My baby was breech and couldn't be repositioned because of complications so c-section. What I was told and read was that breech deliveries are getting rarer because you need experience to do them safely, and it's a chicken-and-egg problem that because they can now be diagnosed ahead of delivery and c-sections are safer compared to a non-experienced breech delivery. Weirdly a paramedic could have more breech birth experience these days!

You're really like to be able to turn the baby and do a VBAC, but a good plan B that might help would be to plan and talk to your hospital on how to make a second c-section a better experience - like scheduling it, having your partner with you or outside, making sure they will give you the baby immediately etc etc. That way if the 90% VBAC doesn't work, you have a better 10% alternate.
posted by viggorlijah at 7:02 PM on March 29, 2014

My wife was around 39 weeks when acupuncture worked. It was such a huge relief.
posted by umbú at 8:42 PM on March 29, 2014 [1 favorite]

My 9lb baby girl turned breach at 40 weeks. I tried a version (it was pretty painful) but it didn't work. She turned back head down on the OR table about 30 seconds before the c-section was about to start. I had tried yoga and hanging around on my hands and knees on the stairs with my head at the bottom and my feet 5 steps up (not comfortable). I think it's a "what's will happen, will happen". FYI I felt her flip breach, it was really uncomfortable, but I didn't feel her turn heads down at all so you may not feel your baby turn. Good luck!!
posted by saradarlin at 9:57 PM on March 29, 2014

Mine flipped after I did handstands in the water. I could feel the flip while I was still in the pool. I think I did three handstands of maybe 15 seconds each? My husband held my ankles to keep me upright. It was weird but it worked!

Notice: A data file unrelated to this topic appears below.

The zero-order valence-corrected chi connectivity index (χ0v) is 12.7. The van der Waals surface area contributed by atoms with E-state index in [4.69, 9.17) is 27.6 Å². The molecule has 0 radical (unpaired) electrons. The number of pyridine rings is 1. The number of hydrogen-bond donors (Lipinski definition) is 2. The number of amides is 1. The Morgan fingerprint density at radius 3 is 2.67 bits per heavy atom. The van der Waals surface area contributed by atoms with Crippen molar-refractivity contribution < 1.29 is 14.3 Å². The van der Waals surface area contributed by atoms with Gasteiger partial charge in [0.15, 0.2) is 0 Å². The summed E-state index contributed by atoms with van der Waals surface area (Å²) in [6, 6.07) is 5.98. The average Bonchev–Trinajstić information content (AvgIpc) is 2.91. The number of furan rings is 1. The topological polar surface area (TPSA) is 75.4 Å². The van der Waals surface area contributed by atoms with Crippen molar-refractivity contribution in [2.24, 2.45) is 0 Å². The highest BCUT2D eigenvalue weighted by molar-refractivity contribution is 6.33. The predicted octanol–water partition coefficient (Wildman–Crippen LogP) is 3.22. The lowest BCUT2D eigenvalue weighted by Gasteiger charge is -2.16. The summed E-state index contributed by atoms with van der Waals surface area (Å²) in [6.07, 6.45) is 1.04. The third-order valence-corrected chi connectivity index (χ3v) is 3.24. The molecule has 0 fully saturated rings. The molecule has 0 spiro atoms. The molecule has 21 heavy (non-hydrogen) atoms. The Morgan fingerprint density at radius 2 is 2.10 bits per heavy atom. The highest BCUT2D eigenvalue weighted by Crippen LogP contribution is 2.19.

posted by ohio at 11:12 PM on March 29, 2014 [1 favorite]

We have a family member who is a 20+ year labor and delivery nurse. I just showed her your question and her opinion is a) don't panic, it's still early, she has lots of time to flip on her own, and b) external version with a very experienced practitioner has the highest chance for success.
posted by anastasiav at 10:26 AM on March 30, 2014

One of mine was breech for several months until the day he was born full-term- two days past due date- 8 1/2 pounds with a large head. I didn't feel him turn, but I was on bed rest for mild pre-eclampsia.
posted by mareli at 2:24 PM on March 30, 2014

The only thing I can think of that you didn't already mention is Rebozo sifting. I had a doula who is trained in sifting, and though I didn't like it during labor, it can help reposition babies. He recommended doing sifting before the external version for my friend whose baby was breach. Maybe you could find a doula trained in sifting through DONA.
posted by Safiya at 8:50 AM on March 31, 2014

Response by poster: Thank you all so much for sharing your experiences! It really helps to hear from people who have gone through this before.

I have good news - my midwife was able to turn the baby at my last appointment and it seems like the baby's staying head-down for now! It was definitely uncomfortable, but I can't even tell you how relieved I am and I'm glad we tried turning her early. Now I just have to hope she gets used to this position and doesn't try to turn again!
posted by meggan at 9:49 AM on April 3, 2014 [3 favorites]

That's wonderful news and I am glad it wasn't too painful. Here's hoping she stays bottoms up!!
posted by saradarlin at 9:14 PM on April 9, 2014

I'm so glad to hear that she turned, meggan!
posted by umbú at 7:30 PM on April 13, 2014

Response by poster: Quick update now that the baby is here - she did stay head-down! I labored at home and made it as far as pushing, but she didn't tolerate labor well (meconium in the amniotic fluid and baaaaad heart rate decelerations with pushing) and we ended up transferring to the hospital right at the end where I had a repeat c-section.

The whole hospital/surgery experience was so vastly different than my first birth that even though I didn't get my homebirth VBAC, I'm surprisingly okay with how everything turned out. Recovery has been so much better than the first time around, too.

Requisite baby photo! Her name is Thora.
posted by meggan at 6:14 PM on May 26, 2014 [4 favorites]

What a gorgeous newborn! I'm glad you're both okay.
posted by umbú at 7:21 PM on May 26, 2014 [1 favorite]

posted by saradarlin at 1:30 AM on May 27, 2014 [1 favorite]

Oh, she's adorable.
posted by The corpse in the library at 3:52 PM on May 27, 2014 [1 favorite]